My daughter told me yesterday that she had made a post on Facebook about the tragedy at Notre Dame and how it impacted her. She said that there was literally no reaction to it. She said that people will have long back and forth threads about nonsense and will compliment her appearance but she said, "I wrote something of aubstance and meaning from my heart and shared it and there was only silence." I said, "Well it os Facebook" (Which I deleted after the Cambridge Analytics debacle)


She read what ahe wrote to me and it was very moving. I told her she should sign up on OpEd and share it here. I told her that people don't always agree here but she would find the type of discourae she is seeking. I hope she does.


Thank you for your support.


Tale Care,


Michele

Submitted on Wednesday, Apr 17, 2019 at 12:00:53 PM

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Jerry Policoff

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I am so thrilled that Michele dedicated this essay to me. I think it originated when I asked her how she could be descended from coal miners and spent her entire life in West Virginia and yet is, and probably always has been, a strong and articulate progressive. I guess I was one of those people she mentions who stereotyped West Virginians, and I must humbly admit that I was wrong to do so.

Thank you Michele.

Submitted on Tuesday, Apr 16, 2019 at 3:41:21 PM

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b. sadie bailey

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What an eye-opening, well-written education on the history of socialism and how the coal miners in West Virginia (and elsewhere) were treated by the elitists who used them and didn't care a whit about their lives or wellbeing. I've learned a lot reading your essay.

I agree that it's wrong-headed for environmentalists to blame workers - the workers should never be blamed. they are used as expendable commodities - pawns of the elite, who care not ONE BIT for them or the lan- rape they're making these people perform. Elitists care only for their own profits; workers and the environment be damned! When we all finally wake up to that, we can do something for both.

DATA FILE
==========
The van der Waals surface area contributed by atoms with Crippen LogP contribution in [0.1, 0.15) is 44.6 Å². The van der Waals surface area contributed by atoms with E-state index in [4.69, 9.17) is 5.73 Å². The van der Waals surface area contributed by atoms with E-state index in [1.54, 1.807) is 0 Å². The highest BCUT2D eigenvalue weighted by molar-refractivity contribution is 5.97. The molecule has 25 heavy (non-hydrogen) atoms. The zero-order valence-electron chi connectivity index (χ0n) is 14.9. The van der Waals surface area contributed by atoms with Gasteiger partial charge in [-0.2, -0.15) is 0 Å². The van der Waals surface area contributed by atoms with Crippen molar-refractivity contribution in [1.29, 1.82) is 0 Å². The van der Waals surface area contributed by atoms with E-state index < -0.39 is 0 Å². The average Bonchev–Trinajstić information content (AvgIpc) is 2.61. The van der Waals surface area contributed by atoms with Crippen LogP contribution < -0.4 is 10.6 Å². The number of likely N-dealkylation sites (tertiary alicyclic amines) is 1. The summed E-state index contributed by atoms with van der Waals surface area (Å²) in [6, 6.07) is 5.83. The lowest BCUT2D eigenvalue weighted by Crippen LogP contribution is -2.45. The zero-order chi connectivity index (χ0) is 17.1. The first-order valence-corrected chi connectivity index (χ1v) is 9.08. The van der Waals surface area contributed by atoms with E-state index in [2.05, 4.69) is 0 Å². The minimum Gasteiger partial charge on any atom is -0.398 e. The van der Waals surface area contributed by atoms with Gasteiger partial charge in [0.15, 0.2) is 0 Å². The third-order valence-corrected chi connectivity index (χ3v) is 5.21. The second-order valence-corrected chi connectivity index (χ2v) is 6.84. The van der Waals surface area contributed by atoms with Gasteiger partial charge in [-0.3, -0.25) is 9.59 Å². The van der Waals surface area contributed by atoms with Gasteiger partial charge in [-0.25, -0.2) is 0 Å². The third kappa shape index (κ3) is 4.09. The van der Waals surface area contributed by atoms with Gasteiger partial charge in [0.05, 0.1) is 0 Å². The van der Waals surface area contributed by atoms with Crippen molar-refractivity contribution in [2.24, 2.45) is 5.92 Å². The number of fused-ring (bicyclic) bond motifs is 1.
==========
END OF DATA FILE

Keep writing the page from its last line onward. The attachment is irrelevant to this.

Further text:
Since the miners were offered no other choice than mining by the mega-capitalist corporate mercenaries, what should we have expected them to do? We have to do better than this for our workers AND our environment. Humanist socialism seems a step in that right direction.

Submitted on Tuesday, Apr 16, 2019 at 10:23:42 PM

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Thank you so much for your comments. People in this valley are suffering so much even at thia moment. We are suffering in poverty, heroin, depression, lack of health care not to mention many miners suffer black lung, emphysema, and other health effect. Cancer rates are high. My grandfather died of mesothelioma from working in a local factory. Of course West Virginians have done a lot to contribute to their own poor health with diet and smoking (another corporate endorsed, health destroying addiction) but I am thankful that people like you can recognize that many of these "choices" come back to being ill I formed because of corporate media dominance and deaperately trying to make a living off of whatever industry was in the area. They just want to work and raise their families.


I'm glad you got something from the story. There are so many resources about this topic I learned after starting to write about it. I approached it juat as a personal experience of what I knew about WV experience but as I looked up what I had learned from passing down of stories to verify it was all accurate I found and entire segment of literature written about WV labor movement and even I learned so much more.